Discuss Othello as a Domestic Tragedy of Shakespeare
A domestic tragedy is the tragedy of the ordinary domestic life which deals with the married life of common people. It presents the vicissitudes of “things below” of things which belong to the everyday homely life. The passions and problems dealt with the domestic tragedies all related to the day to day life. The language of the domestic tragedy is also domestic which is free from rant, bumboat, declamation, and rhetoric which characterize the heroic tragedies.
Othello has certain features of a domestic tragedy. Its theme is also the impact of jealousy on the domestic life of Othello and Desdemona. Othello is not jealous by his nature but he is made jealous by the intrigue of Iago who hovers around him. Iago, through his intrigue, makes Othello jealous of Cassio and suspicious to Desdemona. He begins to doubt his innocent wile of having immoral relations with Cassio. He suffers hellish tortures in him. Being so suspicious ultimately, he destroys first Desdemona and then himself.
Though Othello has the impact of jealousy on married life as its theme, it differs from a domestic tragedy in many a respects. For one thing, Othello is not a common individual. He comes from a royal family and is an able general considered indispensable for the defense of Venice. He is appointed to the post of the Governor of Cyprus and on his ability hangs the tale of the nation. In short, he is not a common individual as the hero of a domestic tragedy usually is.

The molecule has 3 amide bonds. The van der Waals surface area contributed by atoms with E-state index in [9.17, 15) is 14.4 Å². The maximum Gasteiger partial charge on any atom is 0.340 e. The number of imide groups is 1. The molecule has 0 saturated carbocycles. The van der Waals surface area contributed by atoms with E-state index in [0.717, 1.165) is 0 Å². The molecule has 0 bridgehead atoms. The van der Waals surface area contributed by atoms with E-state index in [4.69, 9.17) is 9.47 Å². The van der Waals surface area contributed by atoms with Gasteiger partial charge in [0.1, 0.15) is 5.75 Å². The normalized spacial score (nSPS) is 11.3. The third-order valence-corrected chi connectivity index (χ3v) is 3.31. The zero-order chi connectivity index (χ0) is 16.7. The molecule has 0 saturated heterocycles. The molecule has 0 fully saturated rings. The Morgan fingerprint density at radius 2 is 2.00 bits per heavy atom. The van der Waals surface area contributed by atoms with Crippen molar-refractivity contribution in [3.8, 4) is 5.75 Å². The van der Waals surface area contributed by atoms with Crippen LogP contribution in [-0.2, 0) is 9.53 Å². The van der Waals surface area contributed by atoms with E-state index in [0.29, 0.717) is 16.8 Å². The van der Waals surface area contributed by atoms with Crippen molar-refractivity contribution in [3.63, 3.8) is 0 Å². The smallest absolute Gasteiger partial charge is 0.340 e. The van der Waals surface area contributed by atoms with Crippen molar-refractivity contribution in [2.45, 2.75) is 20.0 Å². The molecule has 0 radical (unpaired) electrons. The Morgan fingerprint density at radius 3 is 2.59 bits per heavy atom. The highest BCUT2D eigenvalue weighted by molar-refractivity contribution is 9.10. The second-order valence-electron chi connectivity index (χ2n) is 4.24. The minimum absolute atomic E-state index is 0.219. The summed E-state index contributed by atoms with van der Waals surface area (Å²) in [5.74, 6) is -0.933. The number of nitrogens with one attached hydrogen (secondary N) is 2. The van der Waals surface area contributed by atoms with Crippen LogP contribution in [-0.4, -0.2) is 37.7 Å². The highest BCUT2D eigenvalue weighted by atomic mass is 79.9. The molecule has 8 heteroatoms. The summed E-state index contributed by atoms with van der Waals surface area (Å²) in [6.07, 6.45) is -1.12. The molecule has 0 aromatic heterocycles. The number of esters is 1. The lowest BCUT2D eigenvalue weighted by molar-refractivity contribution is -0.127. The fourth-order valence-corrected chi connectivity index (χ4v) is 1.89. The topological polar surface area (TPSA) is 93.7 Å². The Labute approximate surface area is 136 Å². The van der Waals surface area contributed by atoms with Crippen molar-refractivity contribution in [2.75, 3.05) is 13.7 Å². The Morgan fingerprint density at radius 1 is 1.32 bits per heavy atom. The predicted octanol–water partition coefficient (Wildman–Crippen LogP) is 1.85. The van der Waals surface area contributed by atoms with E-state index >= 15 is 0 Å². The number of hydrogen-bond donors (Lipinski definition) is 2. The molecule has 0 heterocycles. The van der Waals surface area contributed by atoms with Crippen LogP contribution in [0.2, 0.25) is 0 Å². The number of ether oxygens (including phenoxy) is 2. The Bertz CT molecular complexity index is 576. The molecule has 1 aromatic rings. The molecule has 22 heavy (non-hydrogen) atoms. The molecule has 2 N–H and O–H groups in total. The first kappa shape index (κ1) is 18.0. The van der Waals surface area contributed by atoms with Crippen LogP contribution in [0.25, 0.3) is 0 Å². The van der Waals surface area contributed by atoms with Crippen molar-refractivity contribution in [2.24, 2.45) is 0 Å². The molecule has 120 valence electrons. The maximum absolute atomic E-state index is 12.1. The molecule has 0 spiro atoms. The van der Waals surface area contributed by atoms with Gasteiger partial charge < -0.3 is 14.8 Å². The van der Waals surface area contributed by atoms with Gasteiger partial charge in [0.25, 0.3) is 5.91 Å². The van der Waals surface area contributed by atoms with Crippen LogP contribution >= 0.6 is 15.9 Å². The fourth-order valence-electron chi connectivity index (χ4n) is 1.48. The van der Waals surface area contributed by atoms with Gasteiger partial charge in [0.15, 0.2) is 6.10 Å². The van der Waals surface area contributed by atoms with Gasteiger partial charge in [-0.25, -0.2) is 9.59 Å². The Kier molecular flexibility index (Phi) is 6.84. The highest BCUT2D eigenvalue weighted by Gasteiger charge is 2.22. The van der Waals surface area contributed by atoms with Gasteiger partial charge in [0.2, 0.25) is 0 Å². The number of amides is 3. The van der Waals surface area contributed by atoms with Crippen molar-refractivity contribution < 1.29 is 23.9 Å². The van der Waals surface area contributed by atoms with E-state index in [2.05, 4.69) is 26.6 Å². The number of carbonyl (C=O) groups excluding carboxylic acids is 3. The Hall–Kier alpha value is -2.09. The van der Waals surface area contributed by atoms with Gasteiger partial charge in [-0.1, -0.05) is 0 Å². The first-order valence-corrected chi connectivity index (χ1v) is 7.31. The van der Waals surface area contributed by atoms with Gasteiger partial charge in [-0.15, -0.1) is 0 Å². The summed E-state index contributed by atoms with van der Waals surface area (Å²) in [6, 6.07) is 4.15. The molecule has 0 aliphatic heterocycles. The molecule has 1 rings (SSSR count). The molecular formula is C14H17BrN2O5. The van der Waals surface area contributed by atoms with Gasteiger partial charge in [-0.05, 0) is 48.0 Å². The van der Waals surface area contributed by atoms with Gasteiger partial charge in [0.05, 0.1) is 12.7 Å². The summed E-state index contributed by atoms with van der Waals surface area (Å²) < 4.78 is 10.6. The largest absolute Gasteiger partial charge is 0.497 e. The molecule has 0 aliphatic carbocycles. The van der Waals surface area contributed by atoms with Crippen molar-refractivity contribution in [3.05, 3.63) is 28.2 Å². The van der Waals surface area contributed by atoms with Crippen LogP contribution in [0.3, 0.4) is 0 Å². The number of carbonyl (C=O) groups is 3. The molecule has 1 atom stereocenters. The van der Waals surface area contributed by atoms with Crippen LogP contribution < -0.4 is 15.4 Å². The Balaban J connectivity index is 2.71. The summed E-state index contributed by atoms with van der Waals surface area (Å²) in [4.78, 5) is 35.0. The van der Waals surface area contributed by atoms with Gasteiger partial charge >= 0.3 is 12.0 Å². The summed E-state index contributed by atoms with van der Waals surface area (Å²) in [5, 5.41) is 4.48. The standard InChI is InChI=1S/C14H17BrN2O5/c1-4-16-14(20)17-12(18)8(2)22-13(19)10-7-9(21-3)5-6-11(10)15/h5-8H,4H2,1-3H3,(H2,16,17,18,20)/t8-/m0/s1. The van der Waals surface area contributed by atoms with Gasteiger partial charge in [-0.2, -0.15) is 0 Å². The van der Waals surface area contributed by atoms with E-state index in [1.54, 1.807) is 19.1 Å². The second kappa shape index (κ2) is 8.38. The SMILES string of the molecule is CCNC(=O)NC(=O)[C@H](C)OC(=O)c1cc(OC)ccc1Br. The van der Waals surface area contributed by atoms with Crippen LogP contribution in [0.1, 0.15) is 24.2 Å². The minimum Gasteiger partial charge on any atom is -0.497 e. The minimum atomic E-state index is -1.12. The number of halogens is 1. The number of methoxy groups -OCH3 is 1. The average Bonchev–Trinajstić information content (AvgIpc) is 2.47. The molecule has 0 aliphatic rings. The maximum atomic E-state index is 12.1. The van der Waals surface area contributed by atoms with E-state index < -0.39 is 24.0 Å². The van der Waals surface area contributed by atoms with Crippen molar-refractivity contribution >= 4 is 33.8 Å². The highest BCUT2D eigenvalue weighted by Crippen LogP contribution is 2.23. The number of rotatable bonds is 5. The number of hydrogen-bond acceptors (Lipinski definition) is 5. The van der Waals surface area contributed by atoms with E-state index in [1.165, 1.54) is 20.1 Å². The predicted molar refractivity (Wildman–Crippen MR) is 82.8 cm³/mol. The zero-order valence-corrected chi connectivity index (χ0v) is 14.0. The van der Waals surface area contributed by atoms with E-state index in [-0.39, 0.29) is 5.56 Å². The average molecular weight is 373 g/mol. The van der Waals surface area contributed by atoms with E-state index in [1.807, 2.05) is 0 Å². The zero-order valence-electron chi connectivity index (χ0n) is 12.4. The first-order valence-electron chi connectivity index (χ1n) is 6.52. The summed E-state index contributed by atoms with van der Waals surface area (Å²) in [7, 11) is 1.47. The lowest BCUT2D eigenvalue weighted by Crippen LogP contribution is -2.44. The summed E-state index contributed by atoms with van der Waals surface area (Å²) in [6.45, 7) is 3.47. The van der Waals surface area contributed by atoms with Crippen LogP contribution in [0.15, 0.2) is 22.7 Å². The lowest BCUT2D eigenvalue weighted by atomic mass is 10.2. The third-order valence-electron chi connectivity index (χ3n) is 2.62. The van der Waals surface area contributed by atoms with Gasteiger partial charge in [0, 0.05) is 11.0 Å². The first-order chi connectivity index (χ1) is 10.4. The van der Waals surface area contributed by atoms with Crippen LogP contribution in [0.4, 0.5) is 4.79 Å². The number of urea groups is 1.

Not merely is Othello placed highly in society, he also has exceptional qualities of head and heart. Even his enemies acknowledge that he is of generous and noble nature. He is a courageous and skilled warrior. By his tales of travel, he is able to win over the heart of Desdemona who has an exceptional beauty. He is honest and frank. He can command and inspire confidence and is conscious that he can do so. When an exceptional individual falls, his fall produces the pity and terror proper to true tragedy.
In a domestic tragedy, the action of the drama moves on a common everyday level, the characters are nearer to us and so is the action. There is no remoteness and no suggestion of mysterious fatal forces working against mankind. All this cannot be said of Othello. Its action does not take place in familiar England but we are transported to romantic Venice and from there to the remote, unknown Cyprus. Although there are no ghosts or witches as in other tragedies, there is never the less a very strong sense of some hidden forces malignant and hostile. Iago who is the embodiment of evil appears in the very first scene and his appearance with all his evil designs fills us with foreboding. The impression of fatal force working against the hero and driving him to an inevitable doom is further strengthened by the preponderance of the chance elements.